James Wood, author of Serious Noticing: Selected Essays 1997–2019

“One of our most gifted and versatile men of letters.”
New York Times

“There is no way to prepare yourself for reading Guy Davenport. You stand in awe of the connections he can make between the archaic and the modern; he makes the remote familiar and the familiar fundamental.”
Los Angeles Times Book Review

“In these forty essays, spanning the length of a distinguished career, one of America’s major literary critics elucidates an astonishing range of literary history with both wit and wisdom.”

“As a critic, Davenport shines as an intrepid appreciator, an ideal teacher. By preference, he likes to walk the reader through a painting or a poem, teasing out the meaning of odd details, making connections with history and other works of art. His must-have essay collections, The Geography of the Imagination and Every Force Evolves a Form, display his range: With a rainwater clarity, he can write about the naturalist Louis Agassiz or ancient poetry and thought…He can account for the importance of prehistoric cave art to early modernism or outline the achievements of Joyce and Pound. He can make you yearn to read or look again at neglected masters like the poets Charles Olsen and Louis Zukofsky and the painters Balthus and Charles Burchfield. He can send you out eagerly searching for C. M. Doughty’s six-volume epic poem, The Dawn in Britain, and for the works of Ronald Johnson, Jonathan Williams and Paul Metcalf. In all this, his method is nothing other than the deep attentiveness engendered by love: that and a firm faith in simply knowing things. He conveys, to adopt his own words about painter Paul Cadmus, ‘a perfect balance of spirit and information.”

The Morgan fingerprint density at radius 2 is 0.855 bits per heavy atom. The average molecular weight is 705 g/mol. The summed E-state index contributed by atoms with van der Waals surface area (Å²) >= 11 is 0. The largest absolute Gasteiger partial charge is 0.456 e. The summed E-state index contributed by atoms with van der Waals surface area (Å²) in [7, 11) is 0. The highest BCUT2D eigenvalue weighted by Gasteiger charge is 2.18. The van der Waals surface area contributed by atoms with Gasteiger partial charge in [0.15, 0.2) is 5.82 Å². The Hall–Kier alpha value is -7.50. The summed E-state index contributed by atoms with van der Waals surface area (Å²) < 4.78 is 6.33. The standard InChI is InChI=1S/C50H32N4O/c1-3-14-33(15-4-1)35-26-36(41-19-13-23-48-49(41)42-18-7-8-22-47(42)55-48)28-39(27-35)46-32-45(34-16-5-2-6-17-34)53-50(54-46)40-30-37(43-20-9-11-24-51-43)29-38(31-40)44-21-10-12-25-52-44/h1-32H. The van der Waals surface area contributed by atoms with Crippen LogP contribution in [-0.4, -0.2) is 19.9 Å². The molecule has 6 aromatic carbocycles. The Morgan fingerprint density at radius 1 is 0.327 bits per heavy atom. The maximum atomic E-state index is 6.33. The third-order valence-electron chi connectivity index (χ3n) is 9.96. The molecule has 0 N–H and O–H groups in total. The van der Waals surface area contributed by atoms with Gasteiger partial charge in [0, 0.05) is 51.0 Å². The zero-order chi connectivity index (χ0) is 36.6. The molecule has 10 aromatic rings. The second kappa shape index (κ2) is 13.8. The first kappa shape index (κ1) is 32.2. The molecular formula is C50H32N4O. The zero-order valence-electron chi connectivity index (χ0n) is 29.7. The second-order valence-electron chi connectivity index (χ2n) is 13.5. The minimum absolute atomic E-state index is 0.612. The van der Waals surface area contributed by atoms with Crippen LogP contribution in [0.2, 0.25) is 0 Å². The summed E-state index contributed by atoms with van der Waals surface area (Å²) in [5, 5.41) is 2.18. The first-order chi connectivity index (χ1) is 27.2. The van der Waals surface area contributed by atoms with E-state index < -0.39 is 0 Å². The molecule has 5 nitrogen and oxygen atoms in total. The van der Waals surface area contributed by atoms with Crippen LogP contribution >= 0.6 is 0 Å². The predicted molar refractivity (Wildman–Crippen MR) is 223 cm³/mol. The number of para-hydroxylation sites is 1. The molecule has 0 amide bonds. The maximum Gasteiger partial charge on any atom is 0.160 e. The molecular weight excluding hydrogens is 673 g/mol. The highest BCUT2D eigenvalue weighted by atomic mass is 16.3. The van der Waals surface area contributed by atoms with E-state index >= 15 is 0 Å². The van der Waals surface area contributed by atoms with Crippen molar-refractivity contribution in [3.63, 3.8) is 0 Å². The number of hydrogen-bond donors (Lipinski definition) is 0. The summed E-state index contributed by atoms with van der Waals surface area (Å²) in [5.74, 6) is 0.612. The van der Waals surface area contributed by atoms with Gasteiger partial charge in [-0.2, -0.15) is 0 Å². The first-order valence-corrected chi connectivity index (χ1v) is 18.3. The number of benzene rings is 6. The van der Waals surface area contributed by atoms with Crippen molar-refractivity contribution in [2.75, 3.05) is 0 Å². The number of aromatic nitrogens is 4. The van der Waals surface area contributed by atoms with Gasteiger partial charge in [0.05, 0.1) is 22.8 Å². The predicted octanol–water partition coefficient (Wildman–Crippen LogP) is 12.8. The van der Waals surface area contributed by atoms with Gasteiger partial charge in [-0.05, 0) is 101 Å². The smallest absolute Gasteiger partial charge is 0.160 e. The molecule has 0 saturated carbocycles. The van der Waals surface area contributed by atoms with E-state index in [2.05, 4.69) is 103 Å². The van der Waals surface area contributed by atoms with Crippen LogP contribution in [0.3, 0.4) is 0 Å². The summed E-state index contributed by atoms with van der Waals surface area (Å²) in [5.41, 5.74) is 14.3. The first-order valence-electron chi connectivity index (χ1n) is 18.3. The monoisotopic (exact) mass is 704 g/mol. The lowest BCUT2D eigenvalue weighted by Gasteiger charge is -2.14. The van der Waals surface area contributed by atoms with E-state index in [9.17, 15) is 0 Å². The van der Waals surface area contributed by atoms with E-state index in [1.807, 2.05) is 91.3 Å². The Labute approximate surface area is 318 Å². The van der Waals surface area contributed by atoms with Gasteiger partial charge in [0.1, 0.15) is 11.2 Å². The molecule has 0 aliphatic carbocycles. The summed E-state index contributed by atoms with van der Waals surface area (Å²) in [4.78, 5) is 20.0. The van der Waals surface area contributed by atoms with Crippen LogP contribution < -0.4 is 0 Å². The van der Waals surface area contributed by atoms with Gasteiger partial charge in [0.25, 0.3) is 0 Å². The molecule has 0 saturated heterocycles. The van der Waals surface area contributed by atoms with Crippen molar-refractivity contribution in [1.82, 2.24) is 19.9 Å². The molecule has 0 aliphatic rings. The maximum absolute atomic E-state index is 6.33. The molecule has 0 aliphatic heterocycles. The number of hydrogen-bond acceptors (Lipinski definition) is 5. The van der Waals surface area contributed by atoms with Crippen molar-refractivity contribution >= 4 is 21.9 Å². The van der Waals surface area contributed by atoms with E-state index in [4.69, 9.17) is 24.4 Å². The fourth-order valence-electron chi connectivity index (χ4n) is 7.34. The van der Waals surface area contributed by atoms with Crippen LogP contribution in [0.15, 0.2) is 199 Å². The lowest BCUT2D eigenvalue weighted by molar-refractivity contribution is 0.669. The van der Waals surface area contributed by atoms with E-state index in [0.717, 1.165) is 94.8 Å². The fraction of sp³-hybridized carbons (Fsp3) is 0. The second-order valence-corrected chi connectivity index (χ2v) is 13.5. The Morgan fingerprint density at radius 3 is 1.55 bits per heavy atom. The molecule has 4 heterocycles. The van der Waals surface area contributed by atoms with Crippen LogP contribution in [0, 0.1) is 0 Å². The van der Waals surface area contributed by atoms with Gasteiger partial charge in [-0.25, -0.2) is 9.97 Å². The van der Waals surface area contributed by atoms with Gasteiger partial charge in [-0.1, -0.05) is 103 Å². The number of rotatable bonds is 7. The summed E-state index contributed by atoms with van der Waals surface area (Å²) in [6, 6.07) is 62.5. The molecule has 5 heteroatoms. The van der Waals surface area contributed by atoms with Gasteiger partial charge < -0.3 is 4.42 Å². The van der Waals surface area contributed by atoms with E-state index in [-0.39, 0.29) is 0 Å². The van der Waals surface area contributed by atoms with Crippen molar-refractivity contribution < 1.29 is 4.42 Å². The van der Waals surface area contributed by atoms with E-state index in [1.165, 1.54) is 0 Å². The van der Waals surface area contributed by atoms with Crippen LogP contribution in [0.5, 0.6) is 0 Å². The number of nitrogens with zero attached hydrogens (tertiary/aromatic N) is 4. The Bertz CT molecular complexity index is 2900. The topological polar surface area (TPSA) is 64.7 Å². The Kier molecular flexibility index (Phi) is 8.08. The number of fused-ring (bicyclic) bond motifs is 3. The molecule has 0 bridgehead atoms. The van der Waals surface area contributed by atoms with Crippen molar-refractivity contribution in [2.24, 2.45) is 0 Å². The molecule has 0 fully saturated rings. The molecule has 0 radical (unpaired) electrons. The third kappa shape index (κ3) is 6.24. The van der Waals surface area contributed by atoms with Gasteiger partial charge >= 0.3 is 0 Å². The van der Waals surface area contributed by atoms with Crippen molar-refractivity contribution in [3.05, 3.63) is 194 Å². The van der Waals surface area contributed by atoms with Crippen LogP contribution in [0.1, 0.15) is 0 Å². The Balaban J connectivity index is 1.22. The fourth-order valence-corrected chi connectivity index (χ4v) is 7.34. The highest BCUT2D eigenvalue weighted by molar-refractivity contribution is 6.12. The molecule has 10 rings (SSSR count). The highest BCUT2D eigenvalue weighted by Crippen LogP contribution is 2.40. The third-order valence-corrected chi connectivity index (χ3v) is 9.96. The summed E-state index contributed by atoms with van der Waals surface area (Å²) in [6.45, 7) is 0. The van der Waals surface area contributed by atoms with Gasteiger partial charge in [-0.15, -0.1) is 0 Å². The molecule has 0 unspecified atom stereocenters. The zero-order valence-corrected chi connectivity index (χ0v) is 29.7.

Michael Dirda, Washington Post Book World

Guy Davenport was a writer, illustrator, teacher, and scholar. He is best known for his modernist-style short stories, but his range of works is wide, spanning poetry, translation, and criticism. He was a professor of English for three decades, having taught at Haverford College and the University of Kentucky.
Davenport published over 40 books, among them collections of short stories, translations from the Greek, illustrated works, a novel, and critical studies on literature, culture, and art. Among his five collections of poems are Flowers and Leaves (1966; 1991) and Thasos and Ohio: Poems and Translations, 1950–1980 (1986). He received a MacArthur fellowship, an O. Henry Award, and the Morton Dauwen Zabel award for fiction from the American Academy of Arts and Letters.

John Jeremiah Sullivan lives in Wilmington, North Carolina, and is a contributing writer for The New York Times Magazine. He’s the author of the memoir Blood Horses: Notes of a Sportswriter’s Son and the essay collection Pulphead. He’s won several awards, including the Whiting and the National Magazine Award and the Windham-Campbell Prize. He was a fellow at the NYPL’s Cullman Center and a Guggenheim fellow. He is a co-founder of Third Person Project, a nonprofit research collective in Wilmington, focused on the Black history of the Cape Fear region.